Ate, aka: Ātē, Āte; 3 Definition(s)


Ate means something in Hinduism, Sanskrit, Marathi. If you want to know the exact meaning, history, etymology or English translation of this term then check out the descriptions on this page. Add your comment or reference to a book if you want to contribute to this summary article.

In Hinduism

Vyakarana (Sanskrit grammar)

Ate (अते).—Personal ending of pres. 3rd per. pl. substituted for झ (jha) (अन्त (anta)), the अ (a) of झ (jha) (अन्त (anta)) being changed into ए (e) and न (na) being omitted: see झोन्तः (jhontaḥ) (P.VII.1.3) अदभ्यस्तात् (adabhyastāt) (P. VII. 1.4) and टित आत्मनेपदानां टेरे (ṭita ātmanepadānāṃ ṭere) (P. III. 4.79).

Source: Wikisource: A dictionary of Sanskrit grammar
context information

Vyakarana (व्याकरण, vyākaraṇa) refers to Sanskrit grammar and represents one of the six additional sciences (vedanga) to be studied along with the Vedas. Vyakarana concerns itself with the rules of Sanskrit grammar and linguistic analysis in order to establish the correct context of words and sentences.

Discover the meaning of ate in the context of Vyakarana from relevant books on Exotic India

Languages of India and abroad

Marathi-English dictionary

ātē (आते).—f R (Commonly āta) A father's sister.

Source: DDSA: The Molesworth Marathi and English Dictionary

ātē (आते).—f A father's sister.

Source: DDSA: The Aryabhusan school dictionary, Marathi-English
context information

Marathi is an Indo-European language having over 70 million native speakers people in (predominantly) Maharashtra India. Marathi, like many other Indo-Aryan languages, evolved from early forms of Prakrit, which itself is a subset of Sanskrit, one of the most ancient languages of the world.

Discover the meaning of ate in the context of Marathi from relevant books on Exotic India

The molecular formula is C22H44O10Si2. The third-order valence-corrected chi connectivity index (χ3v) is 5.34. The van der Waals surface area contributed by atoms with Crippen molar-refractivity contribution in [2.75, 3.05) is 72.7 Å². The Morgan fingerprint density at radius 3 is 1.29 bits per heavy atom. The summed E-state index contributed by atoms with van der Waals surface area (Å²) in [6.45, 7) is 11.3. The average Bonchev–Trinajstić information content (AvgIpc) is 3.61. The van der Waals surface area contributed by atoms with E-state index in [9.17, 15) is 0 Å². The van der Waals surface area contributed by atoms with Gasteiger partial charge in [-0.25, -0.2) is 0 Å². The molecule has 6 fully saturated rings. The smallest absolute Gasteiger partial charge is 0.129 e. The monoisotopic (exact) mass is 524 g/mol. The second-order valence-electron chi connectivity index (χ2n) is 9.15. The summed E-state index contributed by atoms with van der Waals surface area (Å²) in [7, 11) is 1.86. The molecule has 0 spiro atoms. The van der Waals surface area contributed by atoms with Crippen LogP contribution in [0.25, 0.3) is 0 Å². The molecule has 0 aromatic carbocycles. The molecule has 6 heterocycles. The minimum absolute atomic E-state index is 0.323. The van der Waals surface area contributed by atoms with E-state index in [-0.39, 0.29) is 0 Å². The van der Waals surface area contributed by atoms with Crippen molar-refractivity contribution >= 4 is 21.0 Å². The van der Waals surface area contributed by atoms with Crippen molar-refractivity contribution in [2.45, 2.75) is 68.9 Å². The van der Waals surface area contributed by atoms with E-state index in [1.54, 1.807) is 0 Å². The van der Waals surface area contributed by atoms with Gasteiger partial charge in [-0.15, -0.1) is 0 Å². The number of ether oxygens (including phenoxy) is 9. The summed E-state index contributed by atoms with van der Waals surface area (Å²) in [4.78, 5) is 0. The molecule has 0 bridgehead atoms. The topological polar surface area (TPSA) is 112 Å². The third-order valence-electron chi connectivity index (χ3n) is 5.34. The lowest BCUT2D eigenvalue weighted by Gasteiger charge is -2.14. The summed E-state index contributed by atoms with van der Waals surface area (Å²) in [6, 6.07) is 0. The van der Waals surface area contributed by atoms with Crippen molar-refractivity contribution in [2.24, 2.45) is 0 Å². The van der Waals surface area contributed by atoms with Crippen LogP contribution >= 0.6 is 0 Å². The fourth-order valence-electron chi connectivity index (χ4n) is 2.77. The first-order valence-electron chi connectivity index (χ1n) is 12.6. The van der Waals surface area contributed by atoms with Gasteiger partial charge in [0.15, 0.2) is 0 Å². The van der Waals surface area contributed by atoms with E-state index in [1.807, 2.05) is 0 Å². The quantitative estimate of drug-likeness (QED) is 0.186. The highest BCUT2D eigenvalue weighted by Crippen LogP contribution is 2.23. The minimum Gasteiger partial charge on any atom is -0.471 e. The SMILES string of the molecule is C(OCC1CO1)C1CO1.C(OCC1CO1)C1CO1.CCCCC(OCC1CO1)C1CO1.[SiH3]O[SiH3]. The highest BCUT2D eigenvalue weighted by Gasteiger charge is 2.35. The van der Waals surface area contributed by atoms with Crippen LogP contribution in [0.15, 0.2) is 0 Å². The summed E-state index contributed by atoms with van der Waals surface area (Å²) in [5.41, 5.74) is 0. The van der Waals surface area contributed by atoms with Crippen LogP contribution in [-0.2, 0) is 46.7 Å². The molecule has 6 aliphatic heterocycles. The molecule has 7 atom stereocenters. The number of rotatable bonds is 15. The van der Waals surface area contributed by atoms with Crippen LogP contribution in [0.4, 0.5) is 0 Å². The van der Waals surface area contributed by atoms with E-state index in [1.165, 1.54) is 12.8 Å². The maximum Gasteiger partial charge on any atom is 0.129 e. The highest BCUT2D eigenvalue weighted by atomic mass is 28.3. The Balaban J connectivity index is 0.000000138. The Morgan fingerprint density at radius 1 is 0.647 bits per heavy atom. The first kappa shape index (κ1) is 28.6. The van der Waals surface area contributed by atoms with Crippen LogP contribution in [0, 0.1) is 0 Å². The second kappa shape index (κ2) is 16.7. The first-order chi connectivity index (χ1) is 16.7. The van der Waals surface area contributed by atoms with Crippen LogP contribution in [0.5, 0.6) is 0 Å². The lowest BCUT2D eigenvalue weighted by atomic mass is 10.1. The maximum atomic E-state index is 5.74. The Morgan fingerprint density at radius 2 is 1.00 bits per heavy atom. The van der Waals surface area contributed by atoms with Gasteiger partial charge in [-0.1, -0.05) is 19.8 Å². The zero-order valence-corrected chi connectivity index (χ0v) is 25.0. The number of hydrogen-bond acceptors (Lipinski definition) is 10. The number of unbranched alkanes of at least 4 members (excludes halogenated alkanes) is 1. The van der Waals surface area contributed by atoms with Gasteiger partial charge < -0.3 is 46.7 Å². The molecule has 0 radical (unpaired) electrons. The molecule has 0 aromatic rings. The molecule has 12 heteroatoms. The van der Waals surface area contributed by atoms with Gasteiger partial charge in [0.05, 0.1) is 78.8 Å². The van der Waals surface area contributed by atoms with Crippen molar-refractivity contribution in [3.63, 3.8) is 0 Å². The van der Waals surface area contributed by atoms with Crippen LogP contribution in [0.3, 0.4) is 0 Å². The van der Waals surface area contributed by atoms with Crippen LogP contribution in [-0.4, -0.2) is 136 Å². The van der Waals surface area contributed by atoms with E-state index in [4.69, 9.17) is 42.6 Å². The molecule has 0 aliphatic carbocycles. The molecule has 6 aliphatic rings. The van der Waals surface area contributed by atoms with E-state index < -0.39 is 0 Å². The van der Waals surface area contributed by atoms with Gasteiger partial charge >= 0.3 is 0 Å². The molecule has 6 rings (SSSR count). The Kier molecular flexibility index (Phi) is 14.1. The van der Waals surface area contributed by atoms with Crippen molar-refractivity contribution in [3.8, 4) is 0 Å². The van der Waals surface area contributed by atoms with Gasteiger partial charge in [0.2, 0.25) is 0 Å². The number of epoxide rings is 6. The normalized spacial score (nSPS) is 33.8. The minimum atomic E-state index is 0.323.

Relevant definitions

Search found 156 related definition(s) that might help you understand this better. Below you will find the 15 most relevant articles:

Śakti (शक्ति) or Śivakāmi refers to the wife of Śiva. The primal energy is called puruṣa or Śiv...
Bharata is the name of a deity depicted at Ramaswamy Temple in Kumbakonam (Kumbhakonam), repres...
Sudarśana (सुदर्शन).—mfn. (-naḥ-nā or -nī-naṃ) 1. Handsome, good looking. 2. Easily seen. m. (-...
Vikukṣi (विकुक्षि).—A son of Ikṣvāku. It is said that Ikṣvāku was born from the spittle of Manu...
Sukha (सुख).—mfn. (-khaḥ-khā-khaṃ) 1. Happy, joyful, delighted. 2. Virtuous, pious. 3. Easy, pr...
Ṛṣabha (ऋषभ).—m. (-bhaḥ) 1. (In composition,) best, excellent. 2. A bull. 3. A dried plant, one...
Bṛhadratha (बृहद्रथ).—n. of a yakṣa: Māy 22.
Āḍi (आडि).—f. (-ḍiḥ) A bird, the S'arali, (Turdus ginginianus.) E. āṅ before aḍa to go, in affi...
Jambu is the name of a sage (Munivar) whose story explains the sthala-purāṇa of the Jambukeswar...
Kṛta (कृत).—mfn. (-taḥ-tā-taṃ) 1. Done, made, performed. 2. Injured, hurt. 3. Fit, proper. n. (...
Pāṇḍava (पाण्डव).—m. (-vaḥ) A Pandava or descendant of Pandu; especially applied to Yudhist'Hir...
Sukumāra (सुकुमार) refers to one of the ten varieties of “rice” (śāli) according to verse 25.60...
Jambuka (जम्बुक).—m. (-kaḥ) 1. A jackal. 2. The deity of water, Varuna. 3. A low man. 4. The ro...
Bhoja (भोज).—m. (-jaḥ) 1. A country, Patna and Bhagalpur. 2. The name of a sovereign of Oujein,...
Aṅgada (अङ्गद).—m. (-daḥ) 1. The name of a celebrated monkey, one of the heroes of the Ramayana...

Relevant text

Like what you read? Consider supporting this website: